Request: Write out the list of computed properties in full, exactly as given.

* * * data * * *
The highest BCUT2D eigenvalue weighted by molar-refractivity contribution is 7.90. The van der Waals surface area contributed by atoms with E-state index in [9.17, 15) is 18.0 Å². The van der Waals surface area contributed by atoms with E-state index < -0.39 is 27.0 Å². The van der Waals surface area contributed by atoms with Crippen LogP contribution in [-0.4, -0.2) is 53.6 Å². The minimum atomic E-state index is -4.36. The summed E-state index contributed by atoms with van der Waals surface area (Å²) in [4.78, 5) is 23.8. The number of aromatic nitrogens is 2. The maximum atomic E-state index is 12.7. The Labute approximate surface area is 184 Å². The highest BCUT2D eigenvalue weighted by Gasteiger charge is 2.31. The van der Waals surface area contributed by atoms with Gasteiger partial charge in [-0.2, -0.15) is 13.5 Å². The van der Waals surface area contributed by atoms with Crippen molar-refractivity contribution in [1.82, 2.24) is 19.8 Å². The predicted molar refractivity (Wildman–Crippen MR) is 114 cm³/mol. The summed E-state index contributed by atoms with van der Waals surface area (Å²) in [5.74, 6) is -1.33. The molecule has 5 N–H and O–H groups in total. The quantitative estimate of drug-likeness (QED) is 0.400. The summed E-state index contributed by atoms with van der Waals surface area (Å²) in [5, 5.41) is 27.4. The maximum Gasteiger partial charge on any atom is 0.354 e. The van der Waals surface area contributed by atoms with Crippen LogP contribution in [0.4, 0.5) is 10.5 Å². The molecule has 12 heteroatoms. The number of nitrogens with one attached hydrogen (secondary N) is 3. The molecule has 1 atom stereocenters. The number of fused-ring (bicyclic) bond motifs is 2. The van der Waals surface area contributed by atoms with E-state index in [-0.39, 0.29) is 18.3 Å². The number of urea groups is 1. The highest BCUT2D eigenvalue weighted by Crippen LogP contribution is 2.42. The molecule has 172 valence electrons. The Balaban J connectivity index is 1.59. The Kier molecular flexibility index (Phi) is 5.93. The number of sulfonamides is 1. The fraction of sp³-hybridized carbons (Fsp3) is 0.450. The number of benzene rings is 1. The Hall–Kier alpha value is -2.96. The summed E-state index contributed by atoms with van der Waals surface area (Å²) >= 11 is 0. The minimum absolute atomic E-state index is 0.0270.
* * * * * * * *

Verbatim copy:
The highest BCUT2D eigenvalue weighted by molar-refractivity contribution is 7.90. The van der Waals surface area contributed by atoms with E-state index in [9.17, 15) is 18.0 Å². The van der Waals surface area contributed by atoms with E-state index < -0.39 is 27.0 Å². The van der Waals surface area contributed by atoms with Crippen LogP contribution in [-0.4, -0.2) is 53.6 Å². The minimum atomic E-state index is -4.36. The summed E-state index contributed by atoms with van der Waals surface area (Å²) in [4.78, 5) is 23.8. The number of aromatic nitrogens is 2. The maximum atomic E-state index is 12.7. The Labute approximate surface area is 184 Å². The highest BCUT2D eigenvalue weighted by Gasteiger charge is 2.31. The van der Waals surface area contributed by atoms with Gasteiger partial charge in [-0.2, -0.15) is 13.5 Å². The van der Waals surface area contributed by atoms with Crippen molar-refractivity contribution in [1.82, 2.24) is 19.8 Å². The predicted molar refractivity (Wildman–Crippen MR) is 114 cm³/mol. The summed E-state index contributed by atoms with van der Waals surface area (Å²) in [5.74, 6) is -1.33. The molecule has 5 N–H and O–H groups in total. The quantitative estimate of drug-likeness (QED) is 0.400. The summed E-state index contributed by atoms with van der Waals surface area (Å²) in [5, 5.41) is 27.4. The maximum Gasteiger partial charge on any atom is 0.354 e. The van der Waals surface area contributed by atoms with Crippen LogP contribution in [0.4, 0.5) is 10.5 Å². The molecule has 12 heteroatoms. The number of nitrogens with one attached hydrogen (secondary N) is 3. The molecule has 1 atom stereocenters. The number of fused-ring (bicyclic) bond motifs is 2. The van der Waals surface area contributed by atoms with E-state index in [-0.39, 0.29) is 18.3 Å². The number of urea groups is 1. The highest BCUT2D eigenvalue weighted by Crippen LogP contribution is 2.42. The molecule has 172 valence electrons. The Balaban J connectivity index is 1.59. The Kier molecular flexibility index (Phi) is 5.93. The number of sulfonamides is 1. The fraction of sp³-hybridized carbons (Fsp3) is 0.450. The number of benzene rings is 1. The Hall–Kier alpha value is -2.96. The summed E-state index contributed by atoms with van der Waals surface area (Å²) >= 11 is 0. The minimum absolute atomic E-state index is 0.0270.